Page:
Key Strategies for Tackling Third-party Software Vulnerabilities

This post was originally published on IT Pro Today

In December 2020, SolarWinds suffered a breach that went undetected for months. Hackers infiltrated the company’s IT monitoring platform and gained access to sensitive customer data. While it wasn’t the first time that hackers had exploited weaknesses in third-party software, the SolarWinds breach drew significant attention due to the company’s size and scope.

Yet it wasn’t until the Log4J vulnerability in 2021 that companies, software vendors, and regulatory authorities began to take decisive action around third-party software risks. The Log4J vulnerability, which was discovered in the widely used Apache Log4J library, affected major tech vendors like AWS, Adobe, Cisco, Broadcom, Fortinet, Okta, VMware, FortiGuard, and IBM.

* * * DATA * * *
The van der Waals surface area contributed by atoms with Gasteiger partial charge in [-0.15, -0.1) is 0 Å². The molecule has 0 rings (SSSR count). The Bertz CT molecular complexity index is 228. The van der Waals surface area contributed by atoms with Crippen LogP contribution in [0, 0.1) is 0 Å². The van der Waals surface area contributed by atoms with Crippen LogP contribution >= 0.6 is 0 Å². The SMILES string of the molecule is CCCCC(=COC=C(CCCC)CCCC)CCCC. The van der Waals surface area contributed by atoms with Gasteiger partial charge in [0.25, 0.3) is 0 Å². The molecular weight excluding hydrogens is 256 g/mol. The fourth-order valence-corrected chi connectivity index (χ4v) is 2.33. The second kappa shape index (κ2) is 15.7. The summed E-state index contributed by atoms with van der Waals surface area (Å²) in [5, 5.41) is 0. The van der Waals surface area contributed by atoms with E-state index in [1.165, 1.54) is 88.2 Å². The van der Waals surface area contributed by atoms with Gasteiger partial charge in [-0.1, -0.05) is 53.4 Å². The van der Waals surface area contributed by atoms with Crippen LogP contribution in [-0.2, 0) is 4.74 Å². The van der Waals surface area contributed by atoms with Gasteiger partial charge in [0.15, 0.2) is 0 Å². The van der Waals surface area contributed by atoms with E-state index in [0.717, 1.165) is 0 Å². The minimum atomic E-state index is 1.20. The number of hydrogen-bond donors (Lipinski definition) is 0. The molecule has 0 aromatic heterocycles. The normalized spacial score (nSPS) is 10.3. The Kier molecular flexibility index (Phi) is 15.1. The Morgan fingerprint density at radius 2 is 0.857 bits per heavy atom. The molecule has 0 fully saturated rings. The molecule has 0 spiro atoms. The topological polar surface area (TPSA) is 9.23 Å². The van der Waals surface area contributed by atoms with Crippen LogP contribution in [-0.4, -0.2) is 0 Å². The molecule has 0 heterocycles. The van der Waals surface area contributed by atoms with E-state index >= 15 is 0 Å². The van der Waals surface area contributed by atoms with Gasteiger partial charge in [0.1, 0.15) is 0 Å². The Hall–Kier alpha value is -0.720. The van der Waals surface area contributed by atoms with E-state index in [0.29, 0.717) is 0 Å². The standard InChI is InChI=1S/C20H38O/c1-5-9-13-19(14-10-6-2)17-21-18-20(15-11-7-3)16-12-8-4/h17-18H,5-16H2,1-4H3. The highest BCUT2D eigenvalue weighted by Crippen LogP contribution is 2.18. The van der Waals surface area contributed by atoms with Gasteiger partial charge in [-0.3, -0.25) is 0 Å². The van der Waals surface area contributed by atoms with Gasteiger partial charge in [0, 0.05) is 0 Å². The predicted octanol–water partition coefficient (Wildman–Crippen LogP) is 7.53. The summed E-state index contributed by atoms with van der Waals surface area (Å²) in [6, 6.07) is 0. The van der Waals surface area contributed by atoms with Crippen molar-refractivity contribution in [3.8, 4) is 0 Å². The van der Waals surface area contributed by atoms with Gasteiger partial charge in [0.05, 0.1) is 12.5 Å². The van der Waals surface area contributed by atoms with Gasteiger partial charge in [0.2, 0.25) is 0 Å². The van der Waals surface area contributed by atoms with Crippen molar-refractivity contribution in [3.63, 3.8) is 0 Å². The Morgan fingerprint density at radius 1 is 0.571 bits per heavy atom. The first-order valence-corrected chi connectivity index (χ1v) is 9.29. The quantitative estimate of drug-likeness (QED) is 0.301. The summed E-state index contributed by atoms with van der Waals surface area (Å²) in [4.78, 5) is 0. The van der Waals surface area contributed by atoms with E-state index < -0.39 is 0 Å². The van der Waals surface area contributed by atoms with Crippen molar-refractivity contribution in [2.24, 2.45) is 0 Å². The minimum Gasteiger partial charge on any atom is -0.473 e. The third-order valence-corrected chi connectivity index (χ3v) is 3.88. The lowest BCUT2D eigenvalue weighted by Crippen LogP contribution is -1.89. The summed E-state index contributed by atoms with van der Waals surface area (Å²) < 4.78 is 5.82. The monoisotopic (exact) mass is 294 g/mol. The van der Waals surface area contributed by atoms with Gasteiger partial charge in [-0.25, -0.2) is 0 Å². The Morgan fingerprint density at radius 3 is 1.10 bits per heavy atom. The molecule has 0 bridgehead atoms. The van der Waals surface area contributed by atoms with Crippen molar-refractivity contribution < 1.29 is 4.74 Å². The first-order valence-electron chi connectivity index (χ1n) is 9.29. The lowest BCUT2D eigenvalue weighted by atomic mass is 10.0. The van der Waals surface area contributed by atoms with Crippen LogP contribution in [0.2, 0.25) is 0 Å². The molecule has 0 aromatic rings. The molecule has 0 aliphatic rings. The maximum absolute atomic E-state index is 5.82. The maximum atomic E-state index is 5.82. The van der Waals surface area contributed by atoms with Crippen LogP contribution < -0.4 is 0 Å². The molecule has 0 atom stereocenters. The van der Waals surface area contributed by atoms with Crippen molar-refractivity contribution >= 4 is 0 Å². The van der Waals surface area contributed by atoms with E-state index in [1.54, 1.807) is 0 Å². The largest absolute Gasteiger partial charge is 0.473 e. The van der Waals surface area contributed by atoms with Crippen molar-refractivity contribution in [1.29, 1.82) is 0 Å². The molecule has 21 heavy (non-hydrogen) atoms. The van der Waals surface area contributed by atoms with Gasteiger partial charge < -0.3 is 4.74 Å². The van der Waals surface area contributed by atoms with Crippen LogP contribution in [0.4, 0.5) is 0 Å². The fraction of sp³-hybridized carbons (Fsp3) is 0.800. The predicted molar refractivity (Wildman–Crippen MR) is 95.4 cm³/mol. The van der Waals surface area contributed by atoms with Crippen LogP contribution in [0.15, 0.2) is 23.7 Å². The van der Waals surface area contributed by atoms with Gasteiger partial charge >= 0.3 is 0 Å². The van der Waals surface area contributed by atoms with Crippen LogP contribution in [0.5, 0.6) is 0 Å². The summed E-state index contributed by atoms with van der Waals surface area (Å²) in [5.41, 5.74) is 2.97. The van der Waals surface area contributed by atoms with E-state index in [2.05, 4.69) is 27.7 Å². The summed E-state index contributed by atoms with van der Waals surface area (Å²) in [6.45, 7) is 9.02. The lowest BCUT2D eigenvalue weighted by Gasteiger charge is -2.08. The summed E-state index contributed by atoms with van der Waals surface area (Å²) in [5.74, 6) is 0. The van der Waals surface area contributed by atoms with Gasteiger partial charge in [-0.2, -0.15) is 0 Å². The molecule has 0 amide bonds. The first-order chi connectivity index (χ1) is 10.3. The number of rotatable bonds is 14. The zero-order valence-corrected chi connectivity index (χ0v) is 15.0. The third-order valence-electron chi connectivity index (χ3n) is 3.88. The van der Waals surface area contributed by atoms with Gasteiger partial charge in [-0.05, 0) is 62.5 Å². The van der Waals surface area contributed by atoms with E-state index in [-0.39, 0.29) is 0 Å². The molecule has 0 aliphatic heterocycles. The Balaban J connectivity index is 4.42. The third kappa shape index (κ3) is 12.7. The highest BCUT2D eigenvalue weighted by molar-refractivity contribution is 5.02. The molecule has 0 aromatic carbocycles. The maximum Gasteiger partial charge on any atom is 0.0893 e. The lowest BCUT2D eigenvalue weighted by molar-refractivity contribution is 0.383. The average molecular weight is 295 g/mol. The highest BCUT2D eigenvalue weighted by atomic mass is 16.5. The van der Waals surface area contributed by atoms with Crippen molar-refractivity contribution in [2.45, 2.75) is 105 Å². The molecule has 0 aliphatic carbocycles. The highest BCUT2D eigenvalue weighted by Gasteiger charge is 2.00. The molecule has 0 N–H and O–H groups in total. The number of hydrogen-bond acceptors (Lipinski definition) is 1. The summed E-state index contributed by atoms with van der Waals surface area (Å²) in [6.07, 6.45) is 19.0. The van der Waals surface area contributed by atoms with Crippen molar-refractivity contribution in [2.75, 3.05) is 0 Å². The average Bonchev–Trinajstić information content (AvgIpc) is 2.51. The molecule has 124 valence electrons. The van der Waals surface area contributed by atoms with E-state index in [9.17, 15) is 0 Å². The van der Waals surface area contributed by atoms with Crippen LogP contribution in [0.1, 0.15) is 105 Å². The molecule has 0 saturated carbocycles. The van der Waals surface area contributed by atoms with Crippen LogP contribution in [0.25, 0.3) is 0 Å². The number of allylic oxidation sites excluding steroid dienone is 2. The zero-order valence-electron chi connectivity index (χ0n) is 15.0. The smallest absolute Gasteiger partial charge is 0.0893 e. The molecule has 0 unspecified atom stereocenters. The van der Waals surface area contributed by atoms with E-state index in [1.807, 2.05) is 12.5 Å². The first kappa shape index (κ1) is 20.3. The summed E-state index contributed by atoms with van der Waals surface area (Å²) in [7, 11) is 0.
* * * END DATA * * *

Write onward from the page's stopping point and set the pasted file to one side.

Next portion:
In the following year, attacks that exploited software vulnerabilities became increasingly prevalent. For example, one attack inserted malware into JavaScript npm packages used by Azure developers. In another high-profile attack, leaked source code from Toyota exposed the personal details of nearly 300,000 customers.

As companies rely more heavily on dozens, hundreds, or even thousands of applications to run their businesses, third-party software vulnerabilities have become a top concern. A recent SecurityScorecard report revealed that third-party vendors are five times more likely to have poor

Read the rest of this post, which was originally published on IT Pro Today.

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